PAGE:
verb (used with object)
verb (used without object)
Origin of reap
Examples from the Web for reaping
Privilege can be a hard concept to get a handle on, especially for those who are immersed in it and reaping the benefits.
Hütter acknowledges that Kraftwerk are now reaping the benefits of time having caught up with them.Kraftwerk Speak: The German Electropop Act Discuss ‘Autobahn,’ Technology, and Hint at New Album|Douglas Wolk|April 29, 2014|DAILY BEAST
Its prescient move to develop the Android operating system is reaping benefits, as it dominates the smartphone market.Yahoo! and Twitter Results Show Difficulties of Online Advertising Business|William O’Connor|October 16, 2013|DAILY BEAST
Holding worker costs down and reaping the gains of a booming stock is what CEOs do, and American CEOs are very good at it.The SEC Can’t Make CEOs Care About Their Employees|Daniel Gross|September 19, 2013|DAILY BEAST
Apple is reaping the benefits of being a massive company with a supply-chain specialist, Tim Cook, at the helm.Apple’s Earnings Show the Company Is Still Thriving|Edward Ferguson|July 23, 2013|DAILY BEAST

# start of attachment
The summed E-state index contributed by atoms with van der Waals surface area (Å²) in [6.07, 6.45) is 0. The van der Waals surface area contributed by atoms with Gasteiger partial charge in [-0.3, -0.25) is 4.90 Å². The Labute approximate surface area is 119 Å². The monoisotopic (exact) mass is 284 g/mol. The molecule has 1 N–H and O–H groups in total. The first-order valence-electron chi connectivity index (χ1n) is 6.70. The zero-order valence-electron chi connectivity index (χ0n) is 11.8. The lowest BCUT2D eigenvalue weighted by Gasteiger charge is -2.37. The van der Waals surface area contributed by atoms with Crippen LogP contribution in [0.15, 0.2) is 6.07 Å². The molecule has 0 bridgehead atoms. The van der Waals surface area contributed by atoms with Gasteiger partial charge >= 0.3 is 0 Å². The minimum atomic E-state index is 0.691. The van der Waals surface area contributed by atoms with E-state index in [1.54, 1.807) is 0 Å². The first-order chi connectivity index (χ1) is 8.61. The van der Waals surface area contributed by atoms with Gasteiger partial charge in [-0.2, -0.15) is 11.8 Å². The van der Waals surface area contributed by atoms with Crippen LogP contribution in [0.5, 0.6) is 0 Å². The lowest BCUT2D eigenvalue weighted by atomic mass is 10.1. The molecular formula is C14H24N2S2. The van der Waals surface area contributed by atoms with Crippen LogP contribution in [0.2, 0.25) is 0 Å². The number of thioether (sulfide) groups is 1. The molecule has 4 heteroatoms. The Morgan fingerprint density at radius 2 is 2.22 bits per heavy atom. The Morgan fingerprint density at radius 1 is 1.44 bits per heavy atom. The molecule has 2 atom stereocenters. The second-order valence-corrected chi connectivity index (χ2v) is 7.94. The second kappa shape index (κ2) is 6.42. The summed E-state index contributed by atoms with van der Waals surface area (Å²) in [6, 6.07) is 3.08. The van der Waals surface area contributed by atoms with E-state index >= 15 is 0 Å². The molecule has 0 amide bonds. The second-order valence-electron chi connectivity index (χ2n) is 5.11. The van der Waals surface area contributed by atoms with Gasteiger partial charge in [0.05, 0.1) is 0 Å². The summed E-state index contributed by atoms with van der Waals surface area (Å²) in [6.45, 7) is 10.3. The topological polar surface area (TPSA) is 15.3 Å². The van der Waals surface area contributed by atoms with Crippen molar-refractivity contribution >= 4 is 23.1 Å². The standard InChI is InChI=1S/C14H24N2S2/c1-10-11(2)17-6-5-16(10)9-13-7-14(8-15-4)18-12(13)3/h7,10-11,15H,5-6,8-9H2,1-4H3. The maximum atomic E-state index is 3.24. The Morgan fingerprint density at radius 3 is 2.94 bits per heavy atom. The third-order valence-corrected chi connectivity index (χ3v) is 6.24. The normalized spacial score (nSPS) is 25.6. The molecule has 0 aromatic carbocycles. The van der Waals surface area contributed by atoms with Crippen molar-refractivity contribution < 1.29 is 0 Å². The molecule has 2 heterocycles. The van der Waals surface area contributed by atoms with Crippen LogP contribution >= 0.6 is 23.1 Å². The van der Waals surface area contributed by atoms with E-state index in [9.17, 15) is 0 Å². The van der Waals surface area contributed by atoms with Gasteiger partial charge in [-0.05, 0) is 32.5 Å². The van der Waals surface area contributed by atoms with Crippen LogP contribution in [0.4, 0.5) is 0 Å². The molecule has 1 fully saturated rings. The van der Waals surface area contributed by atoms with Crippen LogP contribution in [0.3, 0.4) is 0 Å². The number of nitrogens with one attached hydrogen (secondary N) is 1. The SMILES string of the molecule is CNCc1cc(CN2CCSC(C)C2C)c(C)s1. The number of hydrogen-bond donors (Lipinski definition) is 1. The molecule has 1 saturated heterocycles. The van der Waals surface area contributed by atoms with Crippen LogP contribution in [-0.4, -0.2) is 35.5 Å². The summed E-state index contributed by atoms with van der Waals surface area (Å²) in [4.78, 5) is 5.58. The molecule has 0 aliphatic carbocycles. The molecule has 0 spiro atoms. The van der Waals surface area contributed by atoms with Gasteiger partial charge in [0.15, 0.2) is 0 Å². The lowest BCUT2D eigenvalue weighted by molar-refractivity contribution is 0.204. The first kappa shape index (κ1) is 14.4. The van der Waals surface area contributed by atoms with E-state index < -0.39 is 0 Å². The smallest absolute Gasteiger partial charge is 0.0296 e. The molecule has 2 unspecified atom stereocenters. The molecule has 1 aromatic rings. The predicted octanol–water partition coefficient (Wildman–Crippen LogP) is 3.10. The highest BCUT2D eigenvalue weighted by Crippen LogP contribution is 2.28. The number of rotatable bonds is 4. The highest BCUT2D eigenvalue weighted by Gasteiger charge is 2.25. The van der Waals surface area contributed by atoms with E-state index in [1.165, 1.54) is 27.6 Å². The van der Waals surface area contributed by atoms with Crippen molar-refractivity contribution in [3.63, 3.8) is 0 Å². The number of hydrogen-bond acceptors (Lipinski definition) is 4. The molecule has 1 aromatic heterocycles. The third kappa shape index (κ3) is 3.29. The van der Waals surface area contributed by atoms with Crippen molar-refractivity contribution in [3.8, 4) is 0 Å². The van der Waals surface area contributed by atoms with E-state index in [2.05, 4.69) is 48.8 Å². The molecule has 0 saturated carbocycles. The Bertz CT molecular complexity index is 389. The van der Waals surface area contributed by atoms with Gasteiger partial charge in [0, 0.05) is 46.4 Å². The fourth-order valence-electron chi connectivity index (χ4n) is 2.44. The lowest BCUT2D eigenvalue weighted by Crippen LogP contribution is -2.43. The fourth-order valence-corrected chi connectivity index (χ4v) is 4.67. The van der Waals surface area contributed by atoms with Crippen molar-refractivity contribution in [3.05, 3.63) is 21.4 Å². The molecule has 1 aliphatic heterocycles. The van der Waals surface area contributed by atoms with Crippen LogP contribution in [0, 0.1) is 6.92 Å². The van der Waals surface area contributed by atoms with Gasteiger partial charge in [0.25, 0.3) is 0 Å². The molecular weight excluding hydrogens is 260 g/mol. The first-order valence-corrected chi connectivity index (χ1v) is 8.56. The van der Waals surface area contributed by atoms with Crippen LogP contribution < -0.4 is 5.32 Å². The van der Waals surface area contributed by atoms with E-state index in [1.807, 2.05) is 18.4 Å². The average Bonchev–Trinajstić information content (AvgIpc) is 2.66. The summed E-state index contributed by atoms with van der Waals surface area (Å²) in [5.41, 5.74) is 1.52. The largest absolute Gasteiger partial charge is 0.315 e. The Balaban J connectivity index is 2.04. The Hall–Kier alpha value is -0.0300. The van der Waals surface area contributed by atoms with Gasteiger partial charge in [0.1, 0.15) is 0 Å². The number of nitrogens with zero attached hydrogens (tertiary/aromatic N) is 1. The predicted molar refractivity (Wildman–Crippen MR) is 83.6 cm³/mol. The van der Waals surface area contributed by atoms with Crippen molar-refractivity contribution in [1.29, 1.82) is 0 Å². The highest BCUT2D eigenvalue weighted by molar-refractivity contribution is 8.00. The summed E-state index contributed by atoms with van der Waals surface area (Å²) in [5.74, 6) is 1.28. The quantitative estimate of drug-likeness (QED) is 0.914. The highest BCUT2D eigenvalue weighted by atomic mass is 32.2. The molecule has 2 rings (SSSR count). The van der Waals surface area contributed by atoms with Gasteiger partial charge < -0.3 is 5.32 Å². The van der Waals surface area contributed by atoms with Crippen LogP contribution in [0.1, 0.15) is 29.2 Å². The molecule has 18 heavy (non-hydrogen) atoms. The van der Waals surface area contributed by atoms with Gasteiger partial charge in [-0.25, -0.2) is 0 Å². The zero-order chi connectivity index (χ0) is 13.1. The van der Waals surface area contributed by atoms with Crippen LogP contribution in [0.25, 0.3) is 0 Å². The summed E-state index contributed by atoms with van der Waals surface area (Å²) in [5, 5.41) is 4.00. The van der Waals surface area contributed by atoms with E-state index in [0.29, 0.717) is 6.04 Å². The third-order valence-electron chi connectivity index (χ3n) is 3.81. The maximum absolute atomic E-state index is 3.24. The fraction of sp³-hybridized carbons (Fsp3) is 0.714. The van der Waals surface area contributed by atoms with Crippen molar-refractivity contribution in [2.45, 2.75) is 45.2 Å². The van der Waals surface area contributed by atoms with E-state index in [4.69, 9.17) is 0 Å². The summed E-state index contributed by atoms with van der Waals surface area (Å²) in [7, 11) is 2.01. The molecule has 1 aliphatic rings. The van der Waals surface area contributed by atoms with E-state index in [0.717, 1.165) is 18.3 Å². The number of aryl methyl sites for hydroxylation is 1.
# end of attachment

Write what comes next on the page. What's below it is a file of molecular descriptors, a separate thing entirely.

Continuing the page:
The latter part of the month was fair, and favourable for reaping the grain.
Like children, we are for reaping where we have not sown, and gathering where we have not strawed.Misread Passage of Scriptures|J. Baldwin Brown
Scarcely had he entered Austria with his troops before he found an opportunity of reaping laurels.The Life and Adventures of Baron Trenck|Baron Trenck
Up on the hillside men and girls were reaping in the shadow of the ancient wall.A Little Pilgrimage in Italy|Olave M. (Olave Muriel) Potter
In the autumn he examined the reaping and made up for any deficiency in the yield.
British Dictionary definitions for reaping
Word Origin for reap
Word Origin and History for reaping
"to cut grain with a hook or sickle," Old English reopan, Mercian form of ripan "to reap," related to Old English ripe "ripe" (see ripe). Related: Reaped; reaping.